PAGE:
However, unlike in England, kings were never invited back to rule America, meaning that their acts of treason – of levying war against their king – are instead remembered as positive acts of revolution and liberation, whereas the actions of George III are remembered as traitorous to the American people. Those that executed Charles I, on the other hand, have gone down in history as regicides. Just as history is written by the victors, so too is treason a matter of perspective.

On 3 March 2023, you can join specialists Philippa Hellawell of The National Archives and Corinne Porter of the USA’s National Archive & Record Administration (NARA) for a unique online event discussing devotion and duplicity during the American Revolutionary War.


  1. The sentencing of Charles I, SP 16/517, fo 44v
  2. The US Declaration of Independence, EXT 9/1
  3. US Constitution, Article III, Section 3, Clause 1


  1. Bobbie Carnegie says:

    One would suppose the so-called United Stated of America (USA) as an erstwhile Crown Colony, to all intents and purposes, is still in a ‘treasonable state’ and will remain so since having declared ‘independence’ even despite any historic War of Independence that saw Great Britain militarily lose out.

  2. Bobbie Carnegie says:

    By the way Dr. Jordan Peterson renowned, if controversial, Canadian psychologist, author and media commentator has stated in one of his, always listenable and watchable online talks, lectures or ‘tubular discourses’ has stated in so many words that ‘the USA’s Declaration of Independence was pretty much written by the English’.

  3. Richard Hartman says:

    The Treaty of Paris (1783) settled the matter. The settlement terms were so bad for the British, they refused to sit for the official painting. The Americans are alone in the painting. One of the American negotiators, Henry Laurens, was still held in a British prison after negotiations had already started. By the way, since the “Declaration of Independence” was written before the War, the colonists were BRITISH citizens. Much of the foundation for our government was laid out by Greek and Scot writers and the errors of pervious European nations.

  4. Rolands Selis says:

    I have often wondered, why the American Revolution wasn’t called their first Civil War, with both Patriots and Loyalists fighting each other. At the Battle of Kings Mountain , 7th October 1780, Major Ferguson, was the only non colonialist present……

  5. Chris Day says:

    Thanks for your comments, Bobbie. To characterise the United States as a ‘treasonable state’ would be incorrect. The first article of the Treaty of Paris 1783 (still in force) states that:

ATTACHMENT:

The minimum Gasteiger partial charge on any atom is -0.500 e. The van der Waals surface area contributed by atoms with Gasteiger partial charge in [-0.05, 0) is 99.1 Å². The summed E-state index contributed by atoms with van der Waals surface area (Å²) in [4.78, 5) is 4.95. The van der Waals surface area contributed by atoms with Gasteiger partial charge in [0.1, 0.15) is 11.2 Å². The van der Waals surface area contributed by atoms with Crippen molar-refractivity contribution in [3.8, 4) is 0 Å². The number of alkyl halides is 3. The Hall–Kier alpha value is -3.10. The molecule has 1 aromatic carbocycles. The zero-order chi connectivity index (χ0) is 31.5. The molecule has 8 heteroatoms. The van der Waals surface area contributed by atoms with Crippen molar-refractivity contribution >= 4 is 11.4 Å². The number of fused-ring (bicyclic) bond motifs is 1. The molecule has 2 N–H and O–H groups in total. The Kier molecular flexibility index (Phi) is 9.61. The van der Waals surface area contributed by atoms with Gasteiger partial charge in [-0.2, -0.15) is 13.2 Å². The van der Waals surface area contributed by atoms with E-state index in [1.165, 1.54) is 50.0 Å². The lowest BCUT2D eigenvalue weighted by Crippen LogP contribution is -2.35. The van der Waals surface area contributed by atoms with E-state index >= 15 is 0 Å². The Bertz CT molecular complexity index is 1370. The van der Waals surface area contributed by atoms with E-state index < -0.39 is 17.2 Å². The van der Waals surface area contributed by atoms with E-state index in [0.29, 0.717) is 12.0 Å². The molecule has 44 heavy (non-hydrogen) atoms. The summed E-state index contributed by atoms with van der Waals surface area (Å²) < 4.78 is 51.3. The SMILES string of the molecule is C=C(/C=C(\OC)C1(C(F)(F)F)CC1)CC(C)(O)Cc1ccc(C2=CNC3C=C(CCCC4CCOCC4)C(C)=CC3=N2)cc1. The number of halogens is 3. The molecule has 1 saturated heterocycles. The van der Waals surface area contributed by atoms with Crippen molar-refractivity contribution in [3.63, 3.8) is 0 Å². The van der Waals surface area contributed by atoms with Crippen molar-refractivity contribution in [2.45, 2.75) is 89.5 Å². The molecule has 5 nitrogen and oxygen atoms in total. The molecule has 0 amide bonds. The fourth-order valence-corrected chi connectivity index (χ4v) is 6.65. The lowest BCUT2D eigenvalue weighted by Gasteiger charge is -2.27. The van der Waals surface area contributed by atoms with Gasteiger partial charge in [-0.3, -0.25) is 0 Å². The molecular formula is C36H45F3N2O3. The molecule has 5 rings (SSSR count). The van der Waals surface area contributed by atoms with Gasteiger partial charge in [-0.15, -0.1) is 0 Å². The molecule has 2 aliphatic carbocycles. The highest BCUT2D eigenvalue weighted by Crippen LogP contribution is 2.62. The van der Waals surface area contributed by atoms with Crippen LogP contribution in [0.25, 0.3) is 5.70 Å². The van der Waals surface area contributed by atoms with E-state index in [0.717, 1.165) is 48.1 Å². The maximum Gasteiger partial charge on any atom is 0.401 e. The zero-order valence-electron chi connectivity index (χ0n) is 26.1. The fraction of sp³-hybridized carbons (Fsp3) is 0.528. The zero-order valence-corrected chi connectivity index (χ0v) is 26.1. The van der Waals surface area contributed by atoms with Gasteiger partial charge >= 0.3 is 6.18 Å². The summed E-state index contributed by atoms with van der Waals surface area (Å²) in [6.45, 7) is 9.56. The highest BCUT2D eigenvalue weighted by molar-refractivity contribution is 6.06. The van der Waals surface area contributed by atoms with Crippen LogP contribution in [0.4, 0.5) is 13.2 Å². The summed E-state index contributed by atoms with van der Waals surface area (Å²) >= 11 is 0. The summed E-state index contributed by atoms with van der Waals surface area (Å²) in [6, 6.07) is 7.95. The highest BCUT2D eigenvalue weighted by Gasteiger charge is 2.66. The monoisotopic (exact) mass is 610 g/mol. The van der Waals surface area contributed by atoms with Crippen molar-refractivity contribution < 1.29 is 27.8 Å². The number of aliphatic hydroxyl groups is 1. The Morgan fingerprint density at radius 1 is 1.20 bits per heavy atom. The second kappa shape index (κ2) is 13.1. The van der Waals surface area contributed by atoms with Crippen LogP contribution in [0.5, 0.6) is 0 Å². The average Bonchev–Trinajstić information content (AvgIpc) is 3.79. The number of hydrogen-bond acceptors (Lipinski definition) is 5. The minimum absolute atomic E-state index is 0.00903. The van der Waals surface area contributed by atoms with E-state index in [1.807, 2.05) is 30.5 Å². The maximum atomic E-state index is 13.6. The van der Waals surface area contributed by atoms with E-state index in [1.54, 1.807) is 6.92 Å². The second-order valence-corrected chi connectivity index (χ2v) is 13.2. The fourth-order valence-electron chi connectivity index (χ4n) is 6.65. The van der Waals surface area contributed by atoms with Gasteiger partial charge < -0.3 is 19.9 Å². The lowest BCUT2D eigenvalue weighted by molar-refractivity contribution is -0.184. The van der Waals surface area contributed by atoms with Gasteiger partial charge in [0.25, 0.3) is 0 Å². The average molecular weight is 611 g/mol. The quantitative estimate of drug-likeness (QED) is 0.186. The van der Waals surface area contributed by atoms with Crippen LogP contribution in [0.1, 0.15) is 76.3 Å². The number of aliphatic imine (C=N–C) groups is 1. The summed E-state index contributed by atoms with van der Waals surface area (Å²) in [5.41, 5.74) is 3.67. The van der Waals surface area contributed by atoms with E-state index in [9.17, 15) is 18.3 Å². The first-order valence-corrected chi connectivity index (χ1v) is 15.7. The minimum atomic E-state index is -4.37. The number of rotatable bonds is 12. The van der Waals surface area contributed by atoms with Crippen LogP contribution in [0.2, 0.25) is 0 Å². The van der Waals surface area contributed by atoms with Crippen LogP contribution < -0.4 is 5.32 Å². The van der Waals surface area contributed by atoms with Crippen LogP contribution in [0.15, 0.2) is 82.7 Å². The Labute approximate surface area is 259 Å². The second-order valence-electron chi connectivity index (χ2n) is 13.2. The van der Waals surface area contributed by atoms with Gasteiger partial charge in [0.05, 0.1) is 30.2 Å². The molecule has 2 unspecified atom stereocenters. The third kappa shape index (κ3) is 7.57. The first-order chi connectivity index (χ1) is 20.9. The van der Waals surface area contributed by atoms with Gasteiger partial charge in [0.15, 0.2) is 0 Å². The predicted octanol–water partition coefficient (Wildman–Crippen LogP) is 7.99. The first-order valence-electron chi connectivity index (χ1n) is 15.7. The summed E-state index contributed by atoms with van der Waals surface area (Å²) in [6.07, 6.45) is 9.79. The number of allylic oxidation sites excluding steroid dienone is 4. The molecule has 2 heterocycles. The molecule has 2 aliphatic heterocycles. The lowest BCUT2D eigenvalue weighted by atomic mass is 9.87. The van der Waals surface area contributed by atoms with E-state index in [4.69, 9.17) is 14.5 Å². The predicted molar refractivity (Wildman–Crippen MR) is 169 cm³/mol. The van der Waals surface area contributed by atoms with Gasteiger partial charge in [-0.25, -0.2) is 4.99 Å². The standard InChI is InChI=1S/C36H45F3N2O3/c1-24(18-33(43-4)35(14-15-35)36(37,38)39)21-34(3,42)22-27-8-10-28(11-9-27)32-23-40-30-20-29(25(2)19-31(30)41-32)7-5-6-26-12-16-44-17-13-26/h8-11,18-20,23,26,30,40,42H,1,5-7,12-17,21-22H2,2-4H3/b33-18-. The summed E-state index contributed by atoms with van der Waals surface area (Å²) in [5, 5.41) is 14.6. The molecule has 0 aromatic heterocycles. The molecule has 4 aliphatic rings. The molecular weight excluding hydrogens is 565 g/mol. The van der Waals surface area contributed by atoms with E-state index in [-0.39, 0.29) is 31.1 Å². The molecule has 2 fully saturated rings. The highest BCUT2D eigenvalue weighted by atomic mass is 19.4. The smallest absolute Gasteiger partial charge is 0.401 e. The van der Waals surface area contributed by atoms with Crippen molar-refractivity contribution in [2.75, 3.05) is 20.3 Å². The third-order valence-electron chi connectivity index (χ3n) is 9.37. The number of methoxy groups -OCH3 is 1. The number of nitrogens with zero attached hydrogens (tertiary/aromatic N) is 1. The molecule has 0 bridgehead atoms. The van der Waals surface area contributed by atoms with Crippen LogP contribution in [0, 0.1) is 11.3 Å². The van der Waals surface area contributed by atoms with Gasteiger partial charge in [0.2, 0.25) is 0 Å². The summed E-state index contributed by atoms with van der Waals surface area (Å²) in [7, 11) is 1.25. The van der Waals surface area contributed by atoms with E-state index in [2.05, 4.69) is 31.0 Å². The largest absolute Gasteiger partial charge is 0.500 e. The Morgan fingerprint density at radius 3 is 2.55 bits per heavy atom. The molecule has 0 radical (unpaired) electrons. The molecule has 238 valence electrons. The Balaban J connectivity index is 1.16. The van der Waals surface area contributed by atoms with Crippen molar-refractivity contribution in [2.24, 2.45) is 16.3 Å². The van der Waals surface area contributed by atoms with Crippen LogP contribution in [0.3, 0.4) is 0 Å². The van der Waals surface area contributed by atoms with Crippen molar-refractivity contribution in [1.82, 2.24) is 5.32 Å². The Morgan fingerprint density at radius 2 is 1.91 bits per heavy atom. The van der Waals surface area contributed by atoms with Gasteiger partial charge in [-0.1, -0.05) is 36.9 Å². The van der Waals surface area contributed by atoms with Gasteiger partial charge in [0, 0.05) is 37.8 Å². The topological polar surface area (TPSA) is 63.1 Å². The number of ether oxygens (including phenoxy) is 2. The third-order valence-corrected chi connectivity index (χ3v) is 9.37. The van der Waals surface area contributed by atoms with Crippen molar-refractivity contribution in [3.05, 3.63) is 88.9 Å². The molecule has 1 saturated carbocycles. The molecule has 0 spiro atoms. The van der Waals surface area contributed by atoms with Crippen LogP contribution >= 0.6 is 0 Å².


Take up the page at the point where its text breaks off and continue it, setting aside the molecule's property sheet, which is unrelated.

‘His Brittanic Majesty acknowledges the said United States … to be free sovereign and Independent States; that he treats with them as such, and for himself his Heirs & Successors, relinquishes all claims to the Government, Propriety, and Territorial Rights of the same and every Part thereof’.

    The Treaty legally recognises the Declaration’s claims of independence and relinquishes any claims the British Crown had over the United States or its citizens – therefore making them incapable of committing treason against George III or his successors. The US National Archives has a digital copy and transcript of the Treaty available on their website (,States%20as%20an%20independent%20nation.)

  6. D. Michael Shafer says:

    Treasonous? So what? The use of historical precedents? Immaterial. By 1775, Americans had developed their own understanding of who they were in relation to the King and England. Having thought of themselves as good “English citizens” from the start, this new “nationalist” consciousness arose from being repeatedly and bluntly treated as second class. They were furious at the notion that the King (managed by Parliament) and the Parliament itself rebuffed their requests to be treated like other Englishmen. How could they be denied the vote? Why was it acceptable for Englishmen of property to decide on their own taxes and not the Americans?

  7. Noel Baptiste says:

    The most puzzling aspect of the dispute was that the British Government failed to realise the basic strength of the American colonies if they combined, as they were obviously very likely to do unless the British achieved a rapid victory which they failed to do.

    Surely it is not over-using hindsight to think that the longer the conflict continued the more likely it would be that the French would become militarily involved. When they did it must have been obvious that the war was unwinnable and that the wisest course would be to make the best peace they could and retain a friendly if more distant relationship with an independent United Colonies of America. So why didn’t that happen ? – Noel Baptiste

  8. Lynton Stewart, Ed.D says:

    The Revolutionary War was in fact a “Civil War”. Prior to the 1770’s, the residents of the British Colonies considered themselves to be “Englishmen”. In the beginning, they could not understand why they were being treated as second class citizens, with absolutely no representation in Parliament.

    As Great Britain used more and more forceful tactics, to bring the colonists under “control”, the vast majority of the people of the colonies believed that the King and Parliament were punishing them, without any valid reasons. Even many of those who became “Loyalists” felt that the government of the United Kingdom was “way out of line”.

    As a dual citizen of Canada and the United States of America, I have a somewhat unique viewpoint of the history of that conflict.